Sebastián Uprimny at the Winter Olympics

WRITTEN BY: Mila Ferrer

A few months ago I came across Sebastián Uprimny in a diabetes technology group. I remember we were the only ones who spoke Spanish in the group and we talked a little about the benefits of diabetes technology. Sebastián told me that he was a high-performance athlete and that he was interested in getting the most out of the technology because he was training to be part of the Olympic team that would represent Colombia in the Winter Olympics in February 2018, competing as a cross-country skiing athlete.

A few months since that first conversation, Sebastián announced that with great pride he would be one of the athletes who would represent his country Colombia in Winter Olympics hosted in South Korea. Whenever we see these achievements in our community, it gives us a lot of joy to see how one of us achieves what many dream and only a few realize, and it makes it a bit more challenging when living with Type 1 diabetes.

In the interim of his training and preparation, we had planned to do an interview where he would tell us more about him and his life with Type 1 diabetes and to hear how the Olympics were. We are happy to share it with you and remember, type 1 diabetes will NOT limit us.

BT1: At what age were you diagnosed with diabetes?

SU: I was diagnosed at 32, exactly 10 years ago.

BT1: When diagnosed as an adult, what were your most significant challenges?

SU: Learning that I was not invincible and understanding that this health condition will be with me all my life. But at the same time, it led me to value other things that we take for granted and to evaluate my priorities.

BT1: Do you use diabetes technology?

SU: I have been using Omnipod for almost eight years and Dexcom for just six months. Now that we are very close to the ‘closed loop,’ I am sure that this will change my life and the lives of athletes with Type 1 diabetes.

BT1: What are the most significant challenges in being a high-performance athlete?

SU: Maintaining my blood sugar in the desired range during training and competitions, not too high not to low. We know that both extremes affect performance and can be dangerous. When I’m skiing it requires a lot of balance, and there is a lot of speed involved, and I need to be in my highest alert state.

BT1: What does a day of training and diabetes management look like for you?

SU: I try to anticipate the level of effort, and from there, plan the training. The balance between carbohydrates consumption before, during, and after, also knowing or trying to figure out the precise amount of insulin needed before and during, is the biggest challenges. And when you achieve that balance, you notice it in performance!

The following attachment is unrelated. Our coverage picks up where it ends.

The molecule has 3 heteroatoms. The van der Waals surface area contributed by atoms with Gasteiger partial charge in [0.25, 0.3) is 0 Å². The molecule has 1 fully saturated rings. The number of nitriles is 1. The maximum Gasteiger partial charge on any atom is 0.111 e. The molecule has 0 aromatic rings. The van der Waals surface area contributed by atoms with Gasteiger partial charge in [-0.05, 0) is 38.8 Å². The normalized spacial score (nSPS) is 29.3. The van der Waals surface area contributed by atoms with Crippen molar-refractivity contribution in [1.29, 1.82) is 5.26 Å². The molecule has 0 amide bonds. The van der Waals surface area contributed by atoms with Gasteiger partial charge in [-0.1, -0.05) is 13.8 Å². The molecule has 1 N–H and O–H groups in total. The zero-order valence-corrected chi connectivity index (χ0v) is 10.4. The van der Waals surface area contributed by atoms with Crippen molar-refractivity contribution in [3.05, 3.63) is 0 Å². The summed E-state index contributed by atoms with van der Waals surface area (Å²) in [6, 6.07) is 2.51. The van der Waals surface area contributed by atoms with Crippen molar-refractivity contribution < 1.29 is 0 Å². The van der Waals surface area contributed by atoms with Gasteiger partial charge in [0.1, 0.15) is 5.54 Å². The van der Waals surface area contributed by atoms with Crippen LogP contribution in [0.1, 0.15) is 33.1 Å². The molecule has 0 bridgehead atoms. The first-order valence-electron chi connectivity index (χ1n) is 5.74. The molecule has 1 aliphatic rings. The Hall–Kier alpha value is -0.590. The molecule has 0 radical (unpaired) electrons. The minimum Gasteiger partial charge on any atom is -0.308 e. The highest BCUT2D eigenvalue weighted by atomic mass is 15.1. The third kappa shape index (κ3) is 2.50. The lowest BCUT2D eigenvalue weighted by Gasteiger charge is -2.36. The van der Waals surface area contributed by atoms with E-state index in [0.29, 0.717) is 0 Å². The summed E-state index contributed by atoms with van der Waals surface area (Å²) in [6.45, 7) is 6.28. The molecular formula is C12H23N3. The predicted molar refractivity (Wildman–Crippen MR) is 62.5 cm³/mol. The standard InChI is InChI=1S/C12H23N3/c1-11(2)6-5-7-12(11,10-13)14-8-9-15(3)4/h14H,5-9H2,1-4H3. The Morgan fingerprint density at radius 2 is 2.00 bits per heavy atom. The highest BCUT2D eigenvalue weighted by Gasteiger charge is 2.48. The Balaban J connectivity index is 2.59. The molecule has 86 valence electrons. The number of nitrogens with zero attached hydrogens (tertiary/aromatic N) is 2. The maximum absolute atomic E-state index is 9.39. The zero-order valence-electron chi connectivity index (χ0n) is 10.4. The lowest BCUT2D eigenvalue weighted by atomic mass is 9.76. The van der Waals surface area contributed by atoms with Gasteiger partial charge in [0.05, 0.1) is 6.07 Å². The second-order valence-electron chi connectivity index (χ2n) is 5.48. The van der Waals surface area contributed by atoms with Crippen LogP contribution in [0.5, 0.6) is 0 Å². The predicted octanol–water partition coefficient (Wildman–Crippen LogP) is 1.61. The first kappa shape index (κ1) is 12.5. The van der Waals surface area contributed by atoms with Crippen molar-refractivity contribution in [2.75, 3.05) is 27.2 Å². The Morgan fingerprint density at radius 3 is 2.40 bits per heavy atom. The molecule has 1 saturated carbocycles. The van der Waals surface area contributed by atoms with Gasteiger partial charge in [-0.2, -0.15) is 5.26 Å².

BT1: Who are your primary sources of support?

SU: My immediate family starting with my wife who supported this crazy idea. Also, I am very excited to be a source of inspiration for my children and for many other people who can identify.

BT1: Tell us, what were the biggest challenges to represent your country Colombia in these Olympic Games as a cross-country ski athlete?

SU: The challenges were many; I am the father of four children. I’m married and have my own company that demands me to be present. I had to learn to manage everything at the same time to achieve my goal. Also, we know how complicated it can be to manage Type 1 diabetes. I have always been a healthy and very sporty person and my Type 1, although it was not an impediment, brings challenges when training and competing.

And finally, if we talk about sporting challenges, imagine learning a new sport at an adult age, in a short period of three years. Crazy, right!

BT1: How was your physical and mental preparation for this competition?

SU: The power of our mind is fascinating. I had to ‘believe the story,’ visualize everything and self-convince myself that despite all the factors that told me it was not possible (age, lack of experience, T1D, etc.), I knew that I had to be mentally prepared and that I could achieve it. Without forgetting that it is a hard sport, in which sometimes the body tells you it no longer wants to compete, and your mind has to help you!

Physically in the summer, I had a lot of physical conditioning in the gym and dry-land, I practiced using roller skis to improve the technique. In the winter, skiing as much as possible. This training also served as experience to manage my diabetes.

BT1: Where does Sebastian’s athletic career go after the Olympics?

SU: I will continue skiing and inspiring future generations of winter skiers from Colombia and Latin America, both in the USA and in the world. And I will try to stay involved in the development of the sport and sharing my Olympic story.

BT1: What message would you give to the diabetes community?

SU: My message is a short and compelling one: EVERYTHING IS POSSIBLE.

Read other interviews from people who have Type 1!

Mila Ferrer

Mila is the Director of Programs at Beyond Type 1. She's a tireless advocate for more and better diabetes education for the Hispanic community. Her youngest son, Jaime, was diagnosed with Type 1 diabetes at the age of 3. Recognized as a “Diabetes Leader” by the International Diabetes Federation (IDF), and as a Top Influential Latina Blogger by LATISM.